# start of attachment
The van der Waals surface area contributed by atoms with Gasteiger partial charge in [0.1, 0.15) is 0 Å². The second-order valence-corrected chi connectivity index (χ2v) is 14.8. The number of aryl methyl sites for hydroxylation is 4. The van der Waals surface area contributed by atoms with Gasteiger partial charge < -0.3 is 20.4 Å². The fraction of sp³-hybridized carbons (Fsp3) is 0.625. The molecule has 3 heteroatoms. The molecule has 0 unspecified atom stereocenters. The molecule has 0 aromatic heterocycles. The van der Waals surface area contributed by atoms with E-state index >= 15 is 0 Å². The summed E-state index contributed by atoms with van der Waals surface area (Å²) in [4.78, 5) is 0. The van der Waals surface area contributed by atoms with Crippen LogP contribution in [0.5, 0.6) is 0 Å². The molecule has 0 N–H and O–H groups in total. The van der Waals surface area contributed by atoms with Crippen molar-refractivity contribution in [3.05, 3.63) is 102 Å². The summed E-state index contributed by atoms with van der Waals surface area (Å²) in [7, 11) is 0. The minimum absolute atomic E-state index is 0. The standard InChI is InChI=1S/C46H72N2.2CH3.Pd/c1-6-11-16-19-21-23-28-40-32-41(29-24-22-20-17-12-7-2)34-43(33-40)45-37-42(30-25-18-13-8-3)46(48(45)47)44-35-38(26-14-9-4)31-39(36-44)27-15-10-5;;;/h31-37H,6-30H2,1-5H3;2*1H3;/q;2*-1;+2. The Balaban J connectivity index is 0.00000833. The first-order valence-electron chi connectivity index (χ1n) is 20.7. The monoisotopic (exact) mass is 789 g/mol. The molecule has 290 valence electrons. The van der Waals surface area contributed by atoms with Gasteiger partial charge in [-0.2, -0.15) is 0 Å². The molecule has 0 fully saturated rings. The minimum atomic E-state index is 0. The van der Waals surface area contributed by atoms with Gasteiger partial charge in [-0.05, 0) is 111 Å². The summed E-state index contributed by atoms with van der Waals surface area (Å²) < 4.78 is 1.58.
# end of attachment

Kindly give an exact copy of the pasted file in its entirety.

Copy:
The van der Waals surface area contributed by atoms with Gasteiger partial charge in [0.1, 0.15) is 0 Å². The second-order valence-corrected chi connectivity index (χ2v) is 14.8. The number of aryl methyl sites for hydroxylation is 4. The van der Waals surface area contributed by atoms with Gasteiger partial charge < -0.3 is 20.4 Å². The fraction of sp³-hybridized carbons (Fsp3) is 0.625. The molecule has 3 heteroatoms. The molecule has 0 unspecified atom stereocenters. The molecule has 0 aromatic heterocycles. The van der Waals surface area contributed by atoms with E-state index >= 15 is 0 Å². The summed E-state index contributed by atoms with van der Waals surface area (Å²) in [4.78, 5) is 0. The van der Waals surface area contributed by atoms with Crippen LogP contribution in [0.5, 0.6) is 0 Å². The molecule has 0 N–H and O–H groups in total. The van der Waals surface area contributed by atoms with Crippen molar-refractivity contribution in [3.05, 3.63) is 102 Å². The summed E-state index contributed by atoms with van der Waals surface area (Å²) in [7, 11) is 0. The minimum absolute atomic E-state index is 0. The standard InChI is InChI=1S/C46H72N2.2CH3.Pd/c1-6-11-16-19-21-23-28-40-32-41(29-24-22-20-17-12-7-2)34-43(33-40)45-37-42(30-25-18-13-8-3)46(48(45)47)44-35-38(26-14-9-4)31-39(36-44)27-15-10-5;;;/h31-37H,6-30H2,1-5H3;2*1H3;/q;2*-1;+2. The Balaban J connectivity index is 0.00000833. The first-order valence-electron chi connectivity index (χ1n) is 20.7. The monoisotopic (exact) mass is 789 g/mol. The molecule has 290 valence electrons. The van der Waals surface area contributed by atoms with Gasteiger partial charge in [-0.2, -0.15) is 0 Å². The molecule has 0 fully saturated rings. The minimum atomic E-state index is 0. The van der Waals surface area contributed by atoms with Gasteiger partial charge in [-0.05, 0) is 111 Å². The summed E-state index contributed by atoms with van der Waals surface area (Å²) < 4.78 is 1.58.